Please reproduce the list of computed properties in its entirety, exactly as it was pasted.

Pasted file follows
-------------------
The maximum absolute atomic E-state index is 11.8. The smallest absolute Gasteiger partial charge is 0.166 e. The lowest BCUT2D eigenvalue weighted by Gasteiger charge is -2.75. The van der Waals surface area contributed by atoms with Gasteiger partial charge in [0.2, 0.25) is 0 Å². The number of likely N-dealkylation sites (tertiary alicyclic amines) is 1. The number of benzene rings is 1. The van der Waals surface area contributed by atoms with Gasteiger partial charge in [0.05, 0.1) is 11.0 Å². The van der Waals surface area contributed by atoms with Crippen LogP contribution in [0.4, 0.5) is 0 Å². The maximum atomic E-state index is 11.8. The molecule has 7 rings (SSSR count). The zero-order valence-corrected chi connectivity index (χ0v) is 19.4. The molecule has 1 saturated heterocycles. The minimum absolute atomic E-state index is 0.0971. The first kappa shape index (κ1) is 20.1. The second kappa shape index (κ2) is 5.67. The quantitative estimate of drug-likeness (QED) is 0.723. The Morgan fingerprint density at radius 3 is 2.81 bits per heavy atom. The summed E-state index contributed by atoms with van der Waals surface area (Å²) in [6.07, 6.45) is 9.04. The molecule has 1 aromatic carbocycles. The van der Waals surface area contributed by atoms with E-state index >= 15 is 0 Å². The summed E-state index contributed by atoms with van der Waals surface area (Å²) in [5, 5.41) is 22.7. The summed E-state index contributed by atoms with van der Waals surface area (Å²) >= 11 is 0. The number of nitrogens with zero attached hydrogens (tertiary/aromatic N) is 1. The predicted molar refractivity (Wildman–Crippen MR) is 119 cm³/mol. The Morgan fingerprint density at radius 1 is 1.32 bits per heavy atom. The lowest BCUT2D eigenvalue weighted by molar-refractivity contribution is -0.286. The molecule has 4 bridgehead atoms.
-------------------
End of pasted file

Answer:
The maximum absolute atomic E-state index is 11.8. The smallest absolute Gasteiger partial charge is 0.166 e. The lowest BCUT2D eigenvalue weighted by Gasteiger charge is -2.75. The van der Waals surface area contributed by atoms with Gasteiger partial charge in [0.2, 0.25) is 0 Å². The number of likely N-dealkylation sites (tertiary alicyclic amines) is 1. The number of benzene rings is 1. The van der Waals surface area contributed by atoms with Gasteiger partial charge in [0.05, 0.1) is 11.0 Å². The van der Waals surface area contributed by atoms with Crippen LogP contribution in [0.4, 0.5) is 0 Å². The maximum atomic E-state index is 11.8. The molecule has 7 rings (SSSR count). The zero-order valence-corrected chi connectivity index (χ0v) is 19.4. The molecule has 1 saturated heterocycles. The minimum absolute atomic E-state index is 0.0971. The first kappa shape index (κ1) is 20.1. The second kappa shape index (κ2) is 5.67. The quantitative estimate of drug-likeness (QED) is 0.723. The Morgan fingerprint density at radius 3 is 2.81 bits per heavy atom. The summed E-state index contributed by atoms with van der Waals surface area (Å²) in [6.07, 6.45) is 9.04. The molecule has 1 aromatic carbocycles. The van der Waals surface area contributed by atoms with E-state index >= 15 is 0 Å². The summed E-state index contributed by atoms with van der Waals surface area (Å²) in [5, 5.41) is 22.7. The summed E-state index contributed by atoms with van der Waals surface area (Å²) >= 11 is 0. The number of nitrogens with zero attached hydrogens (tertiary/aromatic N) is 1. The predicted molar refractivity (Wildman–Crippen MR) is 119 cm³/mol. The Morgan fingerprint density at radius 1 is 1.32 bits per heavy atom. The lowest BCUT2D eigenvalue weighted by molar-refractivity contribution is -0.286. The molecule has 4 bridgehead atoms.